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SPENCER: Compassion versus ‘cancel culture’

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Recent events have brought some of Canada’s worst historical crimes into international focus. Urgings to cancel Canada Day, brought by confirmation of what many knew to be true. Children that never returned home from Indian Residential Schools, have been located.

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For many this isn’t a history lesson or a discovery just brought to light. The survivors told us. We didn’t listen. The perpetrators knew. The truth of these genocidal crimes omitted from our nation’s history books, records destroyed, conversations ignored and covered up. Systemic racism and oppression of Natives, perpetuated.

I am the ancestor of colonists. I’m not responsible for decisions of past governments and churches. However, if I ignore systematic, residual, left over oppression and I allow that to continue, there holds my responsibility.

I had a recent conversation with a friend. Elvira French is in the dark of her family’s history, many from Munsee Chippewa Nation.

“It just wasn’t discussed.”

However, now as an adult looking back, she has a great understanding of the discussions which her father spoke about, in regards to cultural genocide.

Elvira grew up on the Indian Reserve for a few years as a very young girl. Her father was very quiet about the fact that he was Native. He didn’t share stories, history or background of his people and they didn’t attend powwows.

“He constantly hushed us, telling us, ‘You don’t want people knowing there are natives around here. White man doesn’t like Natives.’”

Her father never taught her or her siblings their Native language other than three common phrases: “Meegwetch” meaning “thank you,” a phrase she can’t remember but translated to ‘good little Indian girl,’ which he would always say to Elvira and her sisters, and the final one, “which looking back is disturbing,” says French. “I can’t remember the exact phrase but it translated to ‘I am not an Indian, I am a white man.’”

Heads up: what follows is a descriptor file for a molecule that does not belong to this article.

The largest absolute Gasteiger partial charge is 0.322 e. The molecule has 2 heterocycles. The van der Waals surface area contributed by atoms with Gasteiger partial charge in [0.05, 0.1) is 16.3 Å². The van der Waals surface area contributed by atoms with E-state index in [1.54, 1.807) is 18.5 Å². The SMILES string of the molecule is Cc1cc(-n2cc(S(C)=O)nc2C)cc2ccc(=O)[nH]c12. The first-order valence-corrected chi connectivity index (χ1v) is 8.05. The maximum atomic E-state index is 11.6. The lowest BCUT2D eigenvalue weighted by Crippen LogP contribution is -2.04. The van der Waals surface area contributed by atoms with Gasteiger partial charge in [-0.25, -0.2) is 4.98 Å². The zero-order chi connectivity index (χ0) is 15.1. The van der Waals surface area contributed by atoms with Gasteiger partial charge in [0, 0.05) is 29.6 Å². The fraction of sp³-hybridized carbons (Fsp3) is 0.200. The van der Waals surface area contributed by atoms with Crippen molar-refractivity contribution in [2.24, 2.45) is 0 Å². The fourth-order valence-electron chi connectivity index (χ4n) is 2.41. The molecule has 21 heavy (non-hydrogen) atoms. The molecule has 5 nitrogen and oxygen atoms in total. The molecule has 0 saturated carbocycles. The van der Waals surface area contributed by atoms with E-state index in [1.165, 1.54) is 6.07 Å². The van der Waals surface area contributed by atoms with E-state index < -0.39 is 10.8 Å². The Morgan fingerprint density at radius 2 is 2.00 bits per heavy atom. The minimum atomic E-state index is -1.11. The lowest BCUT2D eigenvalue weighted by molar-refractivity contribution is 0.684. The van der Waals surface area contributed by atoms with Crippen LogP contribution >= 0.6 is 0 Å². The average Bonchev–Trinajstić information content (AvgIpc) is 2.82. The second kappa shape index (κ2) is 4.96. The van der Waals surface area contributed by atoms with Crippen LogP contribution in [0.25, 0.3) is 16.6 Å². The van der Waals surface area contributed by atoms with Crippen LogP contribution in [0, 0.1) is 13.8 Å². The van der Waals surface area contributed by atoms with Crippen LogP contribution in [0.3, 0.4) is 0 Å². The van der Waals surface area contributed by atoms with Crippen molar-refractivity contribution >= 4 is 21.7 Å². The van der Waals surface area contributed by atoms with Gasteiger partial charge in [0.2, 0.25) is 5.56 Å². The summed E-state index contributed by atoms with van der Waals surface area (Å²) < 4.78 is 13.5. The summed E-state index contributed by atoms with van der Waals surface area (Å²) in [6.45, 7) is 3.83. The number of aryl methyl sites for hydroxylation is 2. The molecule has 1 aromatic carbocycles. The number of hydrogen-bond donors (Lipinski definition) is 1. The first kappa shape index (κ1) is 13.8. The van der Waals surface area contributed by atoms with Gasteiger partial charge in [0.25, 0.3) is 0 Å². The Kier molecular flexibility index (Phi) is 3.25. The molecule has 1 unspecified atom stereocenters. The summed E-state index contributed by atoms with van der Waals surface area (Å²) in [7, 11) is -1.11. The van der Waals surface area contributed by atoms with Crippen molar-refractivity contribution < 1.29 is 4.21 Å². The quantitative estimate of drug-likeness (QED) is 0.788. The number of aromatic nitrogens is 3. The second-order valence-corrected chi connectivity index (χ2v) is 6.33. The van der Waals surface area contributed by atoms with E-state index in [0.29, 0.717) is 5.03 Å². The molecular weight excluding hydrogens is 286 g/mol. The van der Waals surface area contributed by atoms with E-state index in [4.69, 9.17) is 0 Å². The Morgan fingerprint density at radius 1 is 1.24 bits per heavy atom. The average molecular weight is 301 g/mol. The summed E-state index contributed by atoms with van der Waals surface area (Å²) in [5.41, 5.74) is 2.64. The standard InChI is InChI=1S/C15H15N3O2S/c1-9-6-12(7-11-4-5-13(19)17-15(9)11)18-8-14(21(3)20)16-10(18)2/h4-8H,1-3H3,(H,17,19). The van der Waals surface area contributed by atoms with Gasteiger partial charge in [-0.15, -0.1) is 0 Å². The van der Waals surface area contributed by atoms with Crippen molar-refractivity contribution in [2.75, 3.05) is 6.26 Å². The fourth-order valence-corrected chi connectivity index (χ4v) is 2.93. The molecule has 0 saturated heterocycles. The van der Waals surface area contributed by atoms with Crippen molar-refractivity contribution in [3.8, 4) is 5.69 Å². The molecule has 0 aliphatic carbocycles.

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As an adult, Elvira now sees how the generational trauma caused by the racism and oppression of our country has affected her more than she knew.

“I hated the fact that I was Native. I wanted to keep it quiet. I felt so different.”

After moving off the reserve, she noticed how different she looked and was being looked at. Elvira shared, “My hair, skin and eyes were much darker. I remember being told by classmates that I wasn’t pretty and no one would ever find me attractive. I always knew and felt it was because of my brown skin and indigenous features.

“I always loved it when someone took a photo and the flash white-washed me and I looked ‘normal.’ At times, it still feels like I am judged and racially-profiled for the way I look or the who I am.”

In the last couple of months, French has experienced places not knowing or accepting her government issued status card as an Indigenous person, as an example.

At times, Elvira feels lost and like she doesn’t belong, embarrassed of her lack of knowledge of her heritage and customs, while also feeling judged by society. She has sought out to learn on her own, is grateful to see more opportunities by her community, and to learn more by her culture being showcased and discussed more. She is taking an Indigenous Language course, a language that the Residential schools looked to abolish.

Compassion over cancel culture attitude is an option. Off the heels of a wild 18-month pandemic ride, of course we all want to celebrate. But imagine if you can, you live in a large home of many. Someone comes into your home and takes over running your home, against your will. They force you assimilate and forget your heritage. The bones of a person that was missing, are found in the home, while others that survived, have told you this new home owner has abused, raped and murdered, many. As they are traumatized and grieving, would you still say ‘let’s have a party and celebrate this home’?

Mindful compassion offers awareness in the present moment when we’re struggling with stressful feelings (mindfulness) and responding with kindness and understanding (compassion). With over 1,000 children’s unmarked graves located in only five of the 130 residential schools that operated in Canada, perhaps offering compassion, kindness and understanding of what they just might be trying to process right now, could be a perspective.

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